The Mind of a Character, Video Games

Dimitri Alexandre Blaiddyd: The Boar Prince (The Mind of a Character)

Warning: the following character analysis contains major spoilers for the Blue Lions path of Fire Emblem: Three Houses. If you haven’t played that path or the game, then I’d recommend avoiding this for the time being. You have been warned.

Keeping the Three Houses train rolling! What, did you think I was kidding when I said that the characters in this game were all phenomenal? Hell no! I’ll take about every member of the cast if I have to before the review comes out!

On the surface, Dimitri seems like your typical Fire Emblem protagonist. He’s the closest thing to Marth or Chrom that we get in this game. He’s a goody-two-shoes type, the noble hero who fights with honor for the weak for no reason more than the fact that it’s the right thing to do. When I first started playing, my initial thoughts were “Okay, so Dimitri is the boring one, Edelgard is the murdery one, and Claude is the comic relief.”

I was only wrong about one of those three. Take a guess as to who.

Dimitri may be one of the darkest characters in this entire game (which is saying a lot, because most characters in this game have some pretty grim backstories). He may also be the one that develops the most! Sure, his character arc is mostly just a big circle. But it is a good arc nonetheless!

Allow me to explain.

The Wound/ The Want: The Tragedy of Duscur and Vengeance

Well… I wasn’t expecting that.

When Dimitri was a boy, his father and stepmother took him and traveled to the land of Duscur. Unfortunately, Dimitri would be the only one to come back. On their trip, their family was attacked. By the end of the attack, Dimitri was the only member of his family left alive. His parents, as well as their knights (including the elder brother of his friend Felix/ fiance to his friend Ingrid) were all completely slaughtered.

Despite appearances, Dimitri is tormented by this event. He shelters a burning hatred in his core for those responsible for the attack (thankfully, he’s at least smart enough to know that the people of Duscure weren’t responsible). When he goes to the Officer’s Academy, he doesn’t do so with the intent of becoming a great soldier or king. He does so to find those responsible for taking his family and friends and claim some good-ol’ fashioned revenge. He thirsted for it for years.

Unfortunately, that thirst would very well drive him insane.

The Lie: The Regrets of the Dead

Dimitri’s thirst for revenge isn’t entirely born out of pure hatred. Part of it is based on his heroic figure. He firmly believes that he, as the sole survivor of the Tragedy of Duscur, needs to quell the regrets of those who died. He believes that the dead, wherever they may be, firmly want to be avenged.

In the latter half of the story, this belief drives Dimitri practically insane. The voices of the dead fill his skull, telling him to avenge them. That he’s the only one who can satisfy their regrets. He’s so focused on these voices that he forgets about what he should be focusing on: becoming a fair, admirable king.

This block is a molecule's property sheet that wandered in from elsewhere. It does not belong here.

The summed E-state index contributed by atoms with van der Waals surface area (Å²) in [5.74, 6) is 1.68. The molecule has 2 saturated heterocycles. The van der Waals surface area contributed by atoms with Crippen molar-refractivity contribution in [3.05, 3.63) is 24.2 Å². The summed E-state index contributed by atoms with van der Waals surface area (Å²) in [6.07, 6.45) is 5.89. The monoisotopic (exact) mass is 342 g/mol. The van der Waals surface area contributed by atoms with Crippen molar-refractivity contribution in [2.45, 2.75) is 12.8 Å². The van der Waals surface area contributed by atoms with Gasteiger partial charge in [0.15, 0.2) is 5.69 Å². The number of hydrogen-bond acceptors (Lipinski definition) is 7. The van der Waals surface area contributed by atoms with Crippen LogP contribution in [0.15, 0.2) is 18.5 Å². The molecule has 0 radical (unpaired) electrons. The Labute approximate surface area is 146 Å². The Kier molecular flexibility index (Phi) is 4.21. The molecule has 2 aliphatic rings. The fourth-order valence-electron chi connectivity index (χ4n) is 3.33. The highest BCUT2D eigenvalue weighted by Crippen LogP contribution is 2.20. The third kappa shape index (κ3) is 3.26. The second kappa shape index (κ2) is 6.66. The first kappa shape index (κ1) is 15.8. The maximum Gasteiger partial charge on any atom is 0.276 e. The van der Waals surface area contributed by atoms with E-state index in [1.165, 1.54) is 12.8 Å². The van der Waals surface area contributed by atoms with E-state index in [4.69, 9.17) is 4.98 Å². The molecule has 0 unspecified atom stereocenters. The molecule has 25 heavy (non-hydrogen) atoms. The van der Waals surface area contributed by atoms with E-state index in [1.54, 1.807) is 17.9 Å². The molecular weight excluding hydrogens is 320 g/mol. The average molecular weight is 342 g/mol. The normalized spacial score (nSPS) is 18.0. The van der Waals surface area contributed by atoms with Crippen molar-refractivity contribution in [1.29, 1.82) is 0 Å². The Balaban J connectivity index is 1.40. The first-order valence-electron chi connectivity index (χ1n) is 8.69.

Explaining why this is a lie shouldn’t be necessary. The dead don’t demand that you satisfy your regrets. Everything that Dimitri believes was not presented to him by the dead; he came up with it all himself because of his survivor’s guilt.

Dimitri is a broken man. He’s been so ever since the Tragedy of Duscur. Luckily for him, what can be broken can be fixed.

Which is where the player comes in.

The Need: Look to the Future

Your character is much like Dimitri in many ways. But most importantly: your character understands what loss feels like. Towards the end of part one, you lose your father, assumedly to the same group behind the Tragedy of Duscur. For a time, your character, and the class they lead are driven to claim revenge.

But there is one major difference between your character and Dimitri. Your character moved past their hatred. They let go of their regrets. And they became stronger for it.

Dimitri needs a teacher. Someone who can guide him through his pain and help him move on from it. Without a guardian to light his way, Dimitri is doomed to be a wild boar. With the professor’s help, Dimitri can make the persona he hid beneath in the first half of the game into his true face.

Huh. It’s almost like teaching and guiding is a common theme in Three Houses.

Conclusion

Dimitri is a fantastic subversion of the typical Fire Emblem protagonist. You expect him to be a true hero, regardless of his past suffering. What you don’t expect is for his past traumas to drive him completely insane!

Is he my favorite character in the game? Nope. That’s still Dorothea. But he does one thing that no other character in this game does: he takes your expectations and turns them on their head in an interesting way! That alone is a symbol of how good the writing in this game is!

And with that, we’ve completed two-thirds of the main characters in FE Three Houses. The only one that we need to talk about now is Claude! Unfortunately… I still haven’t finished the Golden Deer route. So I sort of can’t do that.

Part of me hopes that he isn’t as dark and depressing as Edelgard and Dimitri. It would be a nice change of pace, given how gruesome these two have been.

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